Our world has been thrown into quite a turmoil this week with all this uncertainty about Brexit. I feel compelled to write this article not to talk about Brexit itself (as I am in no way qualified to do so) but to talk about its impact on our general day-to-day lives; and how we as individuals and as groups can find ways to navigate the uncertainty. I invite you to join the discussion at the end, as I feel strongly that we, as a society, have a duty to look after ourselves and each other during what could be difficult times ahead.
It is having an impact on businesses – this is clear. Pharma companies are stockpiling drugs; they are setting up “worst case scenario” Brexit teams; they are even spending millions on building testing laboratories in Europe so that the drugs that are made here can still be sold abroad.
But where else is it having an impact? Well...everywhere.
We are all aware of Brexit. None of us understand it – but we are all aware of it. It permeates more or less every discussion at the moment (thankfully not our Christmas Day lunch – we banned it) in one way or another. We are going through something similar to the 2008 “credit crunch” (what a ridiculous name), the Cold War; the aftermath of any large terrorist attack when the “terror alert” is raised (whatever that means); and, dare I say it, the general sense of limbo that families might have felt during the two world wars.
When something like this happens, we experience a loss of control. We can argue and debate about it until we are blue in the face; but ultimately there is nothing that we can physically do to influence what is going on in the political world (even a protest march of nearly a million people was forgotten almost immediately).
We are existing in a Liminal Space, on an enormous scale.
A Liminal Space? What is that (aside from the name of a brilliant album – a shameless plug ha ha)??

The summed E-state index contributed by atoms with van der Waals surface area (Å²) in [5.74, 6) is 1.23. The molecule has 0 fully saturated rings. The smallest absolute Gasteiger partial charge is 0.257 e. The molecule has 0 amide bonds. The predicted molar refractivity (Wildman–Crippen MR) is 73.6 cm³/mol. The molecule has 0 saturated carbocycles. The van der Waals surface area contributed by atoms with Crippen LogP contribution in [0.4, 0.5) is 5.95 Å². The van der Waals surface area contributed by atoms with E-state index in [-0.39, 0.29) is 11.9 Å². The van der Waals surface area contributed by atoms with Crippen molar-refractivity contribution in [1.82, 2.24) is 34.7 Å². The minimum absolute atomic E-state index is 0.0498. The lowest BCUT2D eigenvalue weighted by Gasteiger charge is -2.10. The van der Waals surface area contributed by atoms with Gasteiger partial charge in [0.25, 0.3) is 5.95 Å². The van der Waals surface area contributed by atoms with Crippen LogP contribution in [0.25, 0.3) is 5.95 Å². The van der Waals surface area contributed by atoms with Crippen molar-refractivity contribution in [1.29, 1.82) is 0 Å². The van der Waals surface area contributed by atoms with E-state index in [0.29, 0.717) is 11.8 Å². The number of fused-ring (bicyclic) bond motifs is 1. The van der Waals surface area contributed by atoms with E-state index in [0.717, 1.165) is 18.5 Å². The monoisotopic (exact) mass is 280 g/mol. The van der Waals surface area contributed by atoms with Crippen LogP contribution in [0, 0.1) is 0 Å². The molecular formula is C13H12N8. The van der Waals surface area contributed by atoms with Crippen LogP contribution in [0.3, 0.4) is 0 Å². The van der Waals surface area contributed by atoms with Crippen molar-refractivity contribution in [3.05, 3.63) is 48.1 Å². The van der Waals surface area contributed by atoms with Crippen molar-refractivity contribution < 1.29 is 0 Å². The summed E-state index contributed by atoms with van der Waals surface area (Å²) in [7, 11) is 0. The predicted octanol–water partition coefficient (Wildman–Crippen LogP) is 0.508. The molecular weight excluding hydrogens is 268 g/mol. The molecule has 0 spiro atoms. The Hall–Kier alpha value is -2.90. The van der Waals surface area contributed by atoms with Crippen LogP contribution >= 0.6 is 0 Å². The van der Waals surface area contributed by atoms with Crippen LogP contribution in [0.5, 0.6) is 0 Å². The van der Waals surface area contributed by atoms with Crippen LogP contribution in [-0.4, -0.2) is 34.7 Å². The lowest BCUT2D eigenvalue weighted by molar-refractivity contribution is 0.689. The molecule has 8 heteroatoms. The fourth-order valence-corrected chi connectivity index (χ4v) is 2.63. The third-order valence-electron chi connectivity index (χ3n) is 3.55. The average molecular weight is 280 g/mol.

A Liminal Space is a physical zone which exists for no purpose other than to help you transition from one place to another. A stairwell, for example. No-one visits a stairwell for the purpose of visiting a stairwell - they use it to get from one floor to another. No-one waits in a departure lounge unless they are waiting going somewhere. No-one sits in an empty cinema, unless it is just before a film starts or just after it ends.
But a liminal space can also be a psychological space, a symbolic entity during a period of transition. It describes those times when we say things like “I’ve just got to get through this – then everything will be back to normal”. For example, it could be the period of limbo before you change to a new job, or move house, or try to cope with a bereavement. Being in a liminal space gives us the uneasy feeling that we cannot get on with our lives until we know what is happening.
The reality, of course, is that things very rarely ever get “back to normal”. We move to the next phase. There is a shift in what “normal” is, and what it means to us. A liminal space is the unsettling period of limbo while we are in the middle of a change.
The struggle - indeed, the trick - is to figure out how to navigate these uncertainties in a positive way. You can let all these worries terrify you into apathy, or you can acknowledge, talk about and accept them, realise that it is futile to say “I’ve just got to get past this and then life will be easier”...and get on with living.
Maybe it is ok to exist in uncertainty, and maybe the key is to stop trying to reach “certainty”. Maybe we will be happier by accepting that there is very little that we can do to control anything; and this is alright.
Many of us will be glued to the news at the moment, waiting to hear what the latest Brexit development is. But please, please, take time to reflect on how this uncertainty might be impacting on you. At home, are you putting off doing things because you are waiting for more certainty first? If you are a business owner, or a person of influence, how emotionally charged are your professional decisions being at the moment? If you work in sales, are you allowing a perceived fear of a customer’s reduced spending power leading you to procrastinate?
We can all relate to feeling in limbo. In fact, many of us exist in this state most of the time, even though we don't want to. Just remember, the next time you enter into a conversation / debate about Brexit, that we are all feeling unsettled right now, whether we realise it or not. The most important thing is to be kind. To listen to others. To be respectful. And to avoid falling into the trap of being completely led by the media. Life can still go on; it just won’t go back to “normal”. Life is all about change.
You can listen to my new album too, if it helps
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